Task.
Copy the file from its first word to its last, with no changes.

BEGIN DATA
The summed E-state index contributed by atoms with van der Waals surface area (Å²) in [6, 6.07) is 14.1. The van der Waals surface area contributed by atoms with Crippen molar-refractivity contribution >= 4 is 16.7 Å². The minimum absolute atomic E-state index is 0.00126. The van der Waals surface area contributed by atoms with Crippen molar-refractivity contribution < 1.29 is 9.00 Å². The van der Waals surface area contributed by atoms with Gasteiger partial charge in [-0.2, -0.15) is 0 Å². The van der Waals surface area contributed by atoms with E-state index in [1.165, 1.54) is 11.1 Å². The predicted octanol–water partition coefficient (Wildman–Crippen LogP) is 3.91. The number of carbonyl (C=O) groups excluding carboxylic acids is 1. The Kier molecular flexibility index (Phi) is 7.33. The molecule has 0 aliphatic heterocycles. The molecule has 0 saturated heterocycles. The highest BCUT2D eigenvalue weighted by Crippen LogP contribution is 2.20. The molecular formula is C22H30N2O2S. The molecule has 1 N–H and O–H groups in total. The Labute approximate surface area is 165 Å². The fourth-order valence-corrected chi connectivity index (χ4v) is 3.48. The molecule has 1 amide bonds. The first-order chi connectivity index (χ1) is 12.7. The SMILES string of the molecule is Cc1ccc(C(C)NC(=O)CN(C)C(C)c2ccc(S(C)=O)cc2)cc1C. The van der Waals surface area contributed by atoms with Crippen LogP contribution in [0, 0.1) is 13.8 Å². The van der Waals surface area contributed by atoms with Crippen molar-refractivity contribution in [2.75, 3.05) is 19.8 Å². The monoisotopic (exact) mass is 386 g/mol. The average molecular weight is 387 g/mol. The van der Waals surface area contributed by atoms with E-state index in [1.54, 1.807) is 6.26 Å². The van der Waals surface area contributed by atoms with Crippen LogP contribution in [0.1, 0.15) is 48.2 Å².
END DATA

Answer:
The summed E-state index contributed by atoms with van der Waals surface area (Å²) in [6, 6.07) is 14.1. The van der Waals surface area contributed by atoms with Crippen molar-refractivity contribution >= 4 is 16.7 Å². The minimum absolute atomic E-state index is 0.00126. The van der Waals surface area contributed by atoms with Crippen molar-refractivity contribution < 1.29 is 9.00 Å². The van der Waals surface area contributed by atoms with Gasteiger partial charge in [-0.2, -0.15) is 0 Å². The van der Waals surface area contributed by atoms with E-state index in [1.165, 1.54) is 11.1 Å². The predicted octanol–water partition coefficient (Wildman–Crippen LogP) is 3.91. The number of carbonyl (C=O) groups excluding carboxylic acids is 1. The Kier molecular flexibility index (Phi) is 7.33. The molecule has 0 aliphatic heterocycles. The molecule has 0 saturated heterocycles. The highest BCUT2D eigenvalue weighted by Crippen LogP contribution is 2.20. The molecular formula is C22H30N2O2S. The molecule has 1 N–H and O–H groups in total. The Labute approximate surface area is 165 Å². The fourth-order valence-corrected chi connectivity index (χ4v) is 3.48. The molecule has 1 amide bonds. The first-order chi connectivity index (χ1) is 12.7. The SMILES string of the molecule is Cc1ccc(C(C)NC(=O)CN(C)C(C)c2ccc(S(C)=O)cc2)cc1C. The van der Waals surface area contributed by atoms with Crippen LogP contribution in [0, 0.1) is 13.8 Å². The van der Waals surface area contributed by atoms with Crippen molar-refractivity contribution in [2.75, 3.05) is 19.8 Å². The monoisotopic (exact) mass is 386 g/mol. The average molecular weight is 387 g/mol. The van der Waals surface area contributed by atoms with E-state index in [1.54, 1.807) is 6.26 Å². The van der Waals surface area contributed by atoms with Crippen LogP contribution in [0.1, 0.15) is 48.2 Å².